We explained how one property of a surface is bound up with the outline. We must now speak of the other property of a surface, which, if I might put it this way, is like a skin stretched over the whole extent of the surface.
—Alberti, De Pictura, I.4
Galerie Hubert Winter is pleased to present an exhibition specifically dedicated to works from Marcia Hafif’s Acrylic Paintings series from 1972. This is the first time the works are on view again since they were last presented in the mid-1970s at the gallery of Ileana Sonnabend in New York.
Moving from Rome to New York in 1971 also marked the end for her previous way of painting. Works from the years 1961–1969, subsumed as the Italian Paintings were characterized by bilaterally symmetrical, brightly colored shapes. Two of these works—Nr. 52 and 56—are also on view in the exhibition, to make the transition from pre-70s to later works traceable.
On January 1, 1972 I took this step eliminating the juxtaposition of colors in order to make a painting which uses the methods and materials of traditional painting, but which was not really a painting in the usual sense. In this way I hoped to find a new image, and a new meaning for painting. It was a situation of coming to the end of painting and yet being confronted with the need to start again.
However, at the new beginning of her painting, there are drawings—the series Pencil on Paper—short vertical markings, starting at the top left, working diagonally downwards to end at the bottom right, these were the criteria of the process, the repetition of which resulted in manifold patterns. These drawings marked the start of the so-called Inventory—her systemic exploration and deconstruction of painterly possibilities, spanning five decades and more than 20 series.
The Acrylic Paintings represent the second series of the Inventory and for the first time, after the caesura in the œuvre, Marcia Hafif returned to painting. Acrylic paint on canvas—since she had it available at the moment, as she said herself—applied in vertical strokes, in the same procedure as in the drawings. Fourteen colors were chosen to represent a standard palette: Ultramarine Blue, Cadmium Yellow Medium, Cadmium Orange, Bocour Green, Venetian Red and Raw Sienna are on display in the exhibition. Each color was applied in vertical strokes that covered the entire front. Apart from a border around the edges—a unique feature of this series in the entire work of Marcia Hafif. The naked canvas that these works reveal, show us already that Marcia Hafif’s work does not inherently represent monochrome painting, but rather that it is a consequence of her approach.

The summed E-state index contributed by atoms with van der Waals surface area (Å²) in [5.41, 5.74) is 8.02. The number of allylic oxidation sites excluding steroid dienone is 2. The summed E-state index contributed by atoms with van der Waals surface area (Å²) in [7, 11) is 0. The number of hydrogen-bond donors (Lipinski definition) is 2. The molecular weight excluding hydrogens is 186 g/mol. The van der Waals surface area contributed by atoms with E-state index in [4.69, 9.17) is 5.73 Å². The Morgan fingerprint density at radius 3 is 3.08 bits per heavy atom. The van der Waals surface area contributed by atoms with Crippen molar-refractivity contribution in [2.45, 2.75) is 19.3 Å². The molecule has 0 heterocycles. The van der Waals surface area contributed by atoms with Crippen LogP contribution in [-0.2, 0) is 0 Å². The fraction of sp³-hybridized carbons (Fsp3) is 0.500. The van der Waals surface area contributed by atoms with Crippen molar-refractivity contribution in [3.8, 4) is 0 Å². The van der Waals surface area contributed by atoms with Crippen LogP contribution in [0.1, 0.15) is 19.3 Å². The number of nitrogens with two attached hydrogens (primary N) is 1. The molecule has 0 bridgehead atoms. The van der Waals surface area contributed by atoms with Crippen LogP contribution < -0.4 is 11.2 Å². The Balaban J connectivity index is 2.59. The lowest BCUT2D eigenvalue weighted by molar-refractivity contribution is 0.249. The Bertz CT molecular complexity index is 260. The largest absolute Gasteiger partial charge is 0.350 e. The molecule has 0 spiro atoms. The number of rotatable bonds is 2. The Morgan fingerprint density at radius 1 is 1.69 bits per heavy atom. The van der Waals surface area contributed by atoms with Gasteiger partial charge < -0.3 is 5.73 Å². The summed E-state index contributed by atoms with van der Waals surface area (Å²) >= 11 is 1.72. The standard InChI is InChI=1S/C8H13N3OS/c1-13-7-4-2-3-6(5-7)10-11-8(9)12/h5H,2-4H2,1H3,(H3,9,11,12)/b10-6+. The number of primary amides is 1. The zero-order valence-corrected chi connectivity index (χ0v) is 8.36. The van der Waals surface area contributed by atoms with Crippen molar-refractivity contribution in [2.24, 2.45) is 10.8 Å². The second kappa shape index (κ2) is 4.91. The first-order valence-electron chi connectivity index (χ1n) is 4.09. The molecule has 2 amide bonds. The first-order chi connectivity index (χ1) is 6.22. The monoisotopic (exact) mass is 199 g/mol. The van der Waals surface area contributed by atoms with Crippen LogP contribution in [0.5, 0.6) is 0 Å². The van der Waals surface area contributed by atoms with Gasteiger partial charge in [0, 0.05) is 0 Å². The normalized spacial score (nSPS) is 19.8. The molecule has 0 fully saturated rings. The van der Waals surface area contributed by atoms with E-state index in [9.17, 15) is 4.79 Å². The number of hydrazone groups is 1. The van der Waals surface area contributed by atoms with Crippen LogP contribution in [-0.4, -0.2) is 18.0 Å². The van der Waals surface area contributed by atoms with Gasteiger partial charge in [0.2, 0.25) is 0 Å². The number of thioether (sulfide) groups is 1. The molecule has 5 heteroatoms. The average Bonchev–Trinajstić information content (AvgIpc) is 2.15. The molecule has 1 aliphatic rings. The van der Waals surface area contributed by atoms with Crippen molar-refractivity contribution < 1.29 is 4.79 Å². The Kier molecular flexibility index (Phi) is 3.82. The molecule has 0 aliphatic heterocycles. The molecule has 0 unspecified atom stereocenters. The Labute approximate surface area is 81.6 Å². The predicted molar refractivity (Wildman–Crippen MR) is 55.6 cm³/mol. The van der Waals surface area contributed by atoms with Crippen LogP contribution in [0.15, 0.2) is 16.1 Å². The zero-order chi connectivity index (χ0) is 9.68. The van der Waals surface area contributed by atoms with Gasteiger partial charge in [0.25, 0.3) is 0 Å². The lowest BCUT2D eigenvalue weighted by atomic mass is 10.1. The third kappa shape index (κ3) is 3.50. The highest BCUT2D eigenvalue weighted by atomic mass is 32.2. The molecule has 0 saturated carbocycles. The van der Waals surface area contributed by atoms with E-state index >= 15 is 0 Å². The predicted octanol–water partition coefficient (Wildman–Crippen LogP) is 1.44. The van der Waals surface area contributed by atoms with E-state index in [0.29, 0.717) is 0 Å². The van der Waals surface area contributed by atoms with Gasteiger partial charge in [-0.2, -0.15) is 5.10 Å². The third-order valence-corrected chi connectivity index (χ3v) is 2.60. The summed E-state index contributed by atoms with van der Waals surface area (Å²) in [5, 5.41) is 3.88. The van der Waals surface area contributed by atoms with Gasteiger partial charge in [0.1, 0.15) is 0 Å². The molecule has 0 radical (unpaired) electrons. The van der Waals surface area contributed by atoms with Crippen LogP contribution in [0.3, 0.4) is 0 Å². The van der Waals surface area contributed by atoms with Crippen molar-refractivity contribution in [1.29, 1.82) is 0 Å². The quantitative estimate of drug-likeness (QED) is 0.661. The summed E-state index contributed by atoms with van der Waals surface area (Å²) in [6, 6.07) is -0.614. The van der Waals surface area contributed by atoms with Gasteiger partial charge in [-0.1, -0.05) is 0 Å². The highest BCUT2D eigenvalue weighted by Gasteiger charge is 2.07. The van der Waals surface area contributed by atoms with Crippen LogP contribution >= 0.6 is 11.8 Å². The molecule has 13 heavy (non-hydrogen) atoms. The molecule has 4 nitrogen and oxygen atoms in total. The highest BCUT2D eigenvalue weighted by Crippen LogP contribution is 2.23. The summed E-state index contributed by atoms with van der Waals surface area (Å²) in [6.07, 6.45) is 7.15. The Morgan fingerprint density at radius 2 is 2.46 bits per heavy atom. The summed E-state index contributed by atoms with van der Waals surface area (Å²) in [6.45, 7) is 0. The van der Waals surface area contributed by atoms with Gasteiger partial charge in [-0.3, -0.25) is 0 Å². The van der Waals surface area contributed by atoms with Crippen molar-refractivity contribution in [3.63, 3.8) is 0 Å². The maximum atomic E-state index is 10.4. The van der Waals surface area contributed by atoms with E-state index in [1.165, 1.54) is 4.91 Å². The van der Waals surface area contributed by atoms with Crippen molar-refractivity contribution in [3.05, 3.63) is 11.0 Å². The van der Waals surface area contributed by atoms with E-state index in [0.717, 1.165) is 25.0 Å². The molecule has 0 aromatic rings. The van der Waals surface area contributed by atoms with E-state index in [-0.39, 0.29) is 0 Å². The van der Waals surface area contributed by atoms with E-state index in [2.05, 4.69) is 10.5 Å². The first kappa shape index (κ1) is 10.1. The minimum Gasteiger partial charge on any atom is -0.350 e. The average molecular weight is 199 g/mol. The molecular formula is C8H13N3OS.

Material, paint application, image support, format, and installation result in an aesthetic or internal ethic. This manifests an inherent logic from which necessarily emerges a set of values associated with the material in question. Rather than altering the material to suit one's needs, it is left largely unchanged, and art is drawn from it. The artist works within the (chosen) givens of the materials.
I felt, however, that I was a painter and that painting was still what I wanted to do. (Marcia Hafif)
 Marcia Hafif, Why Paint, 1989. (URL: https://www.marciahafif.com/whypaint.html; last access: March 17, 2023)
 The Acrylic Paintings series is not to be confused with the Acrylic Glaze Paintings series created around 1994.
 Marcia Hafif's article Beginning Again, published in 1978, is worth reading about this upheaval in the work. She began to write the article in 1973 and it accompanied the beginning of the Inventory, but was only published in 1978 in Artforum (URL: http://www.marciahafif.com/beginning.html; last access March 17, 2023).
 Marcia Hafif, Inventory Paintings. (URL: http://www.marciahafif.com/inventory/ap.html; last accessed March 17, 2023)